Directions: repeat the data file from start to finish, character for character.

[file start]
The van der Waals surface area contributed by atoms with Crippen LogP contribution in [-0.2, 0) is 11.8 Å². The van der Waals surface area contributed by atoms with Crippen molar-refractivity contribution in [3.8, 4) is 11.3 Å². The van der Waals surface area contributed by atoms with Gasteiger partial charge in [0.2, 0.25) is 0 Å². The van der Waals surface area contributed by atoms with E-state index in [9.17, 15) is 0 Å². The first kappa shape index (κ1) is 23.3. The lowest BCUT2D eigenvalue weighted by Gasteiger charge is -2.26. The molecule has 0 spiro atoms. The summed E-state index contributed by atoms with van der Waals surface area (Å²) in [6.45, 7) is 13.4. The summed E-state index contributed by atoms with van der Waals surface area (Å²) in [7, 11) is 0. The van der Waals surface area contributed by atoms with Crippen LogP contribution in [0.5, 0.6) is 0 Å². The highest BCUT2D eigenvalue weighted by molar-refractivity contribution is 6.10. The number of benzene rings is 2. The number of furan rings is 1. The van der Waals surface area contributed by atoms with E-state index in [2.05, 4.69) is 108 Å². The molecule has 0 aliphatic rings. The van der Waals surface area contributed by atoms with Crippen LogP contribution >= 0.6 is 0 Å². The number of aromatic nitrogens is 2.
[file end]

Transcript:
The van der Waals surface area contributed by atoms with Crippen LogP contribution in [-0.2, 0) is 11.8 Å². The van der Waals surface area contributed by atoms with Crippen molar-refractivity contribution in [3.8, 4) is 11.3 Å². The van der Waals surface area contributed by atoms with Gasteiger partial charge in [0.2, 0.25) is 0 Å². The van der Waals surface area contributed by atoms with E-state index in [9.17, 15) is 0 Å². The first kappa shape index (κ1) is 23.3. The lowest BCUT2D eigenvalue weighted by Gasteiger charge is -2.26. The molecule has 0 spiro atoms. The summed E-state index contributed by atoms with van der Waals surface area (Å²) in [6.45, 7) is 13.4. The summed E-state index contributed by atoms with van der Waals surface area (Å²) in [7, 11) is 0. The van der Waals surface area contributed by atoms with Crippen LogP contribution in [0.5, 0.6) is 0 Å². The highest BCUT2D eigenvalue weighted by molar-refractivity contribution is 6.10. The number of benzene rings is 2. The number of furan rings is 1. The van der Waals surface area contributed by atoms with E-state index in [2.05, 4.69) is 108 Å². The molecule has 0 aliphatic rings. The van der Waals surface area contributed by atoms with Crippen LogP contribution >= 0.6 is 0 Å². The number of aromatic nitrogens is 2.